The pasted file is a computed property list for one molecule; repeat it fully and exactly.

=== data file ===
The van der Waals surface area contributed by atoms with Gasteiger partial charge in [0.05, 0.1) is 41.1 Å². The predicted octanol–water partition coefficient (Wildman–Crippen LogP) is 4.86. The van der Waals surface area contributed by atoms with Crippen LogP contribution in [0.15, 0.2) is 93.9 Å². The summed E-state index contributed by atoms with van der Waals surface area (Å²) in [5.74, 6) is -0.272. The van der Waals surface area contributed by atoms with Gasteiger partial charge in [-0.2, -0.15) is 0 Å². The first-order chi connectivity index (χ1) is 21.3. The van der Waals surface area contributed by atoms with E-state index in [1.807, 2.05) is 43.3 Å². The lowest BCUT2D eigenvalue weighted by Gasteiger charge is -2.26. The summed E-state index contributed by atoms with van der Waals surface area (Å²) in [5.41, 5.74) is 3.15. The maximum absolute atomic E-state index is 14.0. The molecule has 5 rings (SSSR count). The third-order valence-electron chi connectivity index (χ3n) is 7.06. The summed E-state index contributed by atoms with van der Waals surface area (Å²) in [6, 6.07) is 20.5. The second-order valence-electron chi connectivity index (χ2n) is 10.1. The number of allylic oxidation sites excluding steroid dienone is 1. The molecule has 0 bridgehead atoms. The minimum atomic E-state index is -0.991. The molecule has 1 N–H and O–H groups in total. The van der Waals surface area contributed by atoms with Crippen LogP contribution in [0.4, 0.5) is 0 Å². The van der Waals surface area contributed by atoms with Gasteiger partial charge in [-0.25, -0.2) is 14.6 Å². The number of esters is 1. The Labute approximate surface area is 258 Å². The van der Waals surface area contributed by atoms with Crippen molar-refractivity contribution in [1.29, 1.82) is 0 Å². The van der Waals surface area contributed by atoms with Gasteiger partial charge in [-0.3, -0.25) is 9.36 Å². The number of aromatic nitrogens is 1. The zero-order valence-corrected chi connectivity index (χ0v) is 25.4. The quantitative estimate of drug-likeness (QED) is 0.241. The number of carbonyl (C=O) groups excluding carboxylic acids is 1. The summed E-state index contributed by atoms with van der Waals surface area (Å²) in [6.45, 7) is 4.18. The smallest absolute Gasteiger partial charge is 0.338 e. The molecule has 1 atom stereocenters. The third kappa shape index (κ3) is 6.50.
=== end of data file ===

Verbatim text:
The van der Waals surface area contributed by atoms with Gasteiger partial charge in [0.05, 0.1) is 41.1 Å². The predicted octanol–water partition coefficient (Wildman–Crippen LogP) is 4.86. The van der Waals surface area contributed by atoms with Crippen LogP contribution in [0.15, 0.2) is 93.9 Å². The summed E-state index contributed by atoms with van der Waals surface area (Å²) in [5.74, 6) is -0.272. The van der Waals surface area contributed by atoms with Gasteiger partial charge in [-0.2, -0.15) is 0 Å². The first-order chi connectivity index (χ1) is 21.3. The van der Waals surface area contributed by atoms with E-state index in [1.807, 2.05) is 43.3 Å². The lowest BCUT2D eigenvalue weighted by Gasteiger charge is -2.26. The summed E-state index contributed by atoms with van der Waals surface area (Å²) in [5.41, 5.74) is 3.15. The maximum absolute atomic E-state index is 14.0. The molecule has 5 rings (SSSR count). The third-order valence-electron chi connectivity index (χ3n) is 7.06. The summed E-state index contributed by atoms with van der Waals surface area (Å²) in [6, 6.07) is 20.5. The second-order valence-electron chi connectivity index (χ2n) is 10.1. The number of allylic oxidation sites excluding steroid dienone is 1. The molecule has 0 bridgehead atoms. The minimum atomic E-state index is -0.991. The molecule has 1 N–H and O–H groups in total. The van der Waals surface area contributed by atoms with Crippen LogP contribution in [0.4, 0.5) is 0 Å². The van der Waals surface area contributed by atoms with Gasteiger partial charge in [-0.25, -0.2) is 14.6 Å². The number of esters is 1. The Labute approximate surface area is 258 Å². The van der Waals surface area contributed by atoms with Crippen molar-refractivity contribution in [1.29, 1.82) is 0 Å². The van der Waals surface area contributed by atoms with Gasteiger partial charge in [-0.3, -0.25) is 9.36 Å². The number of aromatic nitrogens is 1. The zero-order valence-corrected chi connectivity index (χ0v) is 25.4. The quantitative estimate of drug-likeness (QED) is 0.241. The number of carbonyl (C=O) groups excluding carboxylic acids is 1. The summed E-state index contributed by atoms with van der Waals surface area (Å²) in [6.45, 7) is 4.18. The smallest absolute Gasteiger partial charge is 0.338 e. The molecule has 1 atom stereocenters. The third kappa shape index (κ3) is 6.50.